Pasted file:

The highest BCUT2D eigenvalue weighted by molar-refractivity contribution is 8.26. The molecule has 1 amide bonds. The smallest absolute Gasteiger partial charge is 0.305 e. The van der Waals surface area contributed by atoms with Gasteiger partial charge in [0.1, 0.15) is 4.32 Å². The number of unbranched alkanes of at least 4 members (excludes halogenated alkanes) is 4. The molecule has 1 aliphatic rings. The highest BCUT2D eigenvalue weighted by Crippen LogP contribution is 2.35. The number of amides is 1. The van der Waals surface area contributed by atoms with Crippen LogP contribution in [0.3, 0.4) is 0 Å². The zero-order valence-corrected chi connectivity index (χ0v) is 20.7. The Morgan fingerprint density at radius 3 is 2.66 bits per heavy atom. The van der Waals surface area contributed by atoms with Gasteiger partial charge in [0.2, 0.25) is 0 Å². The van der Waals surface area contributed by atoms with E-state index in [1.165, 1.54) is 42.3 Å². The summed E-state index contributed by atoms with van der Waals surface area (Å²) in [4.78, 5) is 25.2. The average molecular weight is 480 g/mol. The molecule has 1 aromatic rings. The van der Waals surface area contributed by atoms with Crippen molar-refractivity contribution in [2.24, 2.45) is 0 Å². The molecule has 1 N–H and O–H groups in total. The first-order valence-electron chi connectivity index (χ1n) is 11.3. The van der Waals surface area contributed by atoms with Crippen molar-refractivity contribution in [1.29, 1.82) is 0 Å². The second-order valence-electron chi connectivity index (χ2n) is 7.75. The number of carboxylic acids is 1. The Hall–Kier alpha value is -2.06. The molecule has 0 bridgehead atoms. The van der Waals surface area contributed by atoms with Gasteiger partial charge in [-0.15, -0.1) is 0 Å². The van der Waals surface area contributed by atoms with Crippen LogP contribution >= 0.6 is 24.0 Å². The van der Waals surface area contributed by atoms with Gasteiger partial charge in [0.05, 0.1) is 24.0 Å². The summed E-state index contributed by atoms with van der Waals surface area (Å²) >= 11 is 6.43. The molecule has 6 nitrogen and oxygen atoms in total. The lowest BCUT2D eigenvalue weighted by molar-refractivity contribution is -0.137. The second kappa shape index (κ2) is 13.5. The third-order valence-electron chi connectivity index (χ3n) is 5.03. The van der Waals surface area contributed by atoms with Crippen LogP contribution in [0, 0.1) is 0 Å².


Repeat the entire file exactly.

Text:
The highest BCUT2D eigenvalue weighted by molar-refractivity contribution is 8.26. The molecule has 1 amide bonds. The smallest absolute Gasteiger partial charge is 0.305 e. The van der Waals surface area contributed by atoms with Gasteiger partial charge in [0.1, 0.15) is 4.32 Å². The number of unbranched alkanes of at least 4 members (excludes halogenated alkanes) is 4. The molecule has 1 aliphatic rings. The highest BCUT2D eigenvalue weighted by Crippen LogP contribution is 2.35. The number of amides is 1. The van der Waals surface area contributed by atoms with Crippen LogP contribution in [0.3, 0.4) is 0 Å². The zero-order valence-corrected chi connectivity index (χ0v) is 20.7. The Morgan fingerprint density at radius 3 is 2.66 bits per heavy atom. The van der Waals surface area contributed by atoms with Gasteiger partial charge in [0.2, 0.25) is 0 Å². The van der Waals surface area contributed by atoms with E-state index in [1.165, 1.54) is 42.3 Å². The summed E-state index contributed by atoms with van der Waals surface area (Å²) in [4.78, 5) is 25.2. The average molecular weight is 480 g/mol. The molecule has 1 aromatic rings. The van der Waals surface area contributed by atoms with Crippen molar-refractivity contribution in [2.24, 2.45) is 0 Å². The molecule has 1 N–H and O–H groups in total. The first-order valence-electron chi connectivity index (χ1n) is 11.3. The van der Waals surface area contributed by atoms with Crippen molar-refractivity contribution in [1.29, 1.82) is 0 Å². The second-order valence-electron chi connectivity index (χ2n) is 7.75. The number of carboxylic acids is 1. The Hall–Kier alpha value is -2.06. The molecule has 0 bridgehead atoms. The van der Waals surface area contributed by atoms with Gasteiger partial charge in [-0.15, -0.1) is 0 Å². The van der Waals surface area contributed by atoms with Crippen LogP contribution >= 0.6 is 24.0 Å². The van der Waals surface area contributed by atoms with Gasteiger partial charge in [0.05, 0.1) is 24.0 Å². The summed E-state index contributed by atoms with van der Waals surface area (Å²) >= 11 is 6.43. The molecule has 6 nitrogen and oxygen atoms in total. The lowest BCUT2D eigenvalue weighted by molar-refractivity contribution is -0.137. The second kappa shape index (κ2) is 13.5. The third-order valence-electron chi connectivity index (χ3n) is 5.03. The van der Waals surface area contributed by atoms with Crippen LogP contribution in [0, 0.1) is 0 Å².